Traffic noise and cardiovascular risk: the Caerphilly and Speedwell studies, third phase--10-year follow up

Arch Environ Health. 1999 May-Jun;54(3):210-6. doi: 10.1080/00039899909602261.


The authors tested the hypothesis that prolonged exposure to road traffic noise causes ischemic heart disease in a 10-y follow-up cohort study of middle-aged men. In the Caerphilly and Speedwell studies, 2512 and 2348 men, respectively, who were 45-59 y of age were seen in the initial cross-sectional phase and at follow-up intervals of 10 y. Adjusted odds ratios of 1.1 (95% confidence interval = 0.6, 1.9) and 0.9 (95% confidence interval = 0.6, 1.4) were found in the total cohorts. However, the relative risk was 1.3 (95% confidence interval = 0.8, 2.2) in the pooled reconstructed cohort of men who were followed for 6 y (i.e., from phase 2 to phase 3) and for whom room orientation and window-opening habits could be considered. Furthermore, the relative risk increased to 1.6 (95% confidence interval = 0.9, 3.0) in the subsample of men who had lived at least 15 y in their present homes at the time of recruitment. Living adjacent to streets with high traffic noise levels was associated with an adjusted (for covariates) increase in relative risk of 1.01-1.02/y in residence--a result that was only borderline significant (p < .10).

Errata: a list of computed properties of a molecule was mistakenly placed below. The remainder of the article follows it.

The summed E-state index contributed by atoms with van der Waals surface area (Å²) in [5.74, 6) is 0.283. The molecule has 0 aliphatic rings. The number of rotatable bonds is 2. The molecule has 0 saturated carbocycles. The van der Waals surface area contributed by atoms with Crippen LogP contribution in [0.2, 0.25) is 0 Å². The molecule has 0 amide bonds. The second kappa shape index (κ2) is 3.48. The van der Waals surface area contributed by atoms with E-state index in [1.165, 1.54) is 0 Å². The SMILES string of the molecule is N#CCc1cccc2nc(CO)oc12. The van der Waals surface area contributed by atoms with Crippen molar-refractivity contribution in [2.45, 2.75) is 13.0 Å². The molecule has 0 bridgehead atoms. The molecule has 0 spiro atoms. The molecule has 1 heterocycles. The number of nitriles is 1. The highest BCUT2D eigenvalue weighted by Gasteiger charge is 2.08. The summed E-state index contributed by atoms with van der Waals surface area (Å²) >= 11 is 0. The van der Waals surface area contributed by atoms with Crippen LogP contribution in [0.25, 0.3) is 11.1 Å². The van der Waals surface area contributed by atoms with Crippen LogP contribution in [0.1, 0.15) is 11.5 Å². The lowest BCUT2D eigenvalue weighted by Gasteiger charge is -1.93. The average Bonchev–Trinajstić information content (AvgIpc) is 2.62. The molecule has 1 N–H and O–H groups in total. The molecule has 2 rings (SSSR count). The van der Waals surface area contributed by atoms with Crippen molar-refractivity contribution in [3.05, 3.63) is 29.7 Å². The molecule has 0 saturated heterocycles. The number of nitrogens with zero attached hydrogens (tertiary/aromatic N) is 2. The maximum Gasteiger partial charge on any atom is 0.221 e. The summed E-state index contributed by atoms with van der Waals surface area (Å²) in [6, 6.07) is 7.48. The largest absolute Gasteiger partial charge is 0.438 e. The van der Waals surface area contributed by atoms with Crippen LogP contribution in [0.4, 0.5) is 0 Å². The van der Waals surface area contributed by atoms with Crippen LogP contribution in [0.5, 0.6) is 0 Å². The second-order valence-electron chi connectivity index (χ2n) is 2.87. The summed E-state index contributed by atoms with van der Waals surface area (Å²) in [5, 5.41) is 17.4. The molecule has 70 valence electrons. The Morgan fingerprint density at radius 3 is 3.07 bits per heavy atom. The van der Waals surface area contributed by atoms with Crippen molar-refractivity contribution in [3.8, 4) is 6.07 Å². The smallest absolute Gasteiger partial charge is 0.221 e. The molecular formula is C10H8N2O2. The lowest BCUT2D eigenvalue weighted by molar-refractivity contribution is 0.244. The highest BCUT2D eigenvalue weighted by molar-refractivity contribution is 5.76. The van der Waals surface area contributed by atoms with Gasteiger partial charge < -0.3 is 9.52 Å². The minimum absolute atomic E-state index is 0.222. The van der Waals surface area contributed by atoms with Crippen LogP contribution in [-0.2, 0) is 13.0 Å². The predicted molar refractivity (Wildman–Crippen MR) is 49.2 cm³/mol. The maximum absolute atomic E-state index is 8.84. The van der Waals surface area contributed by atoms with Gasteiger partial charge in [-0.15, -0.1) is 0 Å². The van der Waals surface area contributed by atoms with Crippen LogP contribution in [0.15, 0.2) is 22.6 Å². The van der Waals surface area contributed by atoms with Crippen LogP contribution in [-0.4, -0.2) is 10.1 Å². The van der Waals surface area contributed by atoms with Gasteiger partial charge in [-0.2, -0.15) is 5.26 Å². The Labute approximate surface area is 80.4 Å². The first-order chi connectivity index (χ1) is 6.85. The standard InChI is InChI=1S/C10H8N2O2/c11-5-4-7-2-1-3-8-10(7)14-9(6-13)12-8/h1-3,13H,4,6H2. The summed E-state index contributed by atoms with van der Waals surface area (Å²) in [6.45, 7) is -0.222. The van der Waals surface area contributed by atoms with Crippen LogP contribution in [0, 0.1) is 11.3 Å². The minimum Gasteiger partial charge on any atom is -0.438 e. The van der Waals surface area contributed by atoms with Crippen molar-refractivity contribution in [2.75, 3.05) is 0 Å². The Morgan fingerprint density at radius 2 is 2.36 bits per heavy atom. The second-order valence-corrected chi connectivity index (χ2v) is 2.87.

Publication types

  • Comparative Study

MeSH terms

  • Cardiovascular Diseases / etiology*
  • Cohort Studies
  • Confidence Intervals
  • Coronary Disease / etiology
  • Cross-Sectional Studies
  • England
  • Follow-Up Studies
  • Humans
  • Male
  • Middle Aged
  • Noise, Transportation / adverse effects*
  • Odds Ratio
  • Risk
  • Risk Factors
  • Smoking / adverse effects
  • Social Class
  • Surveys and Questionnaires
  • Time Factors
  • Wales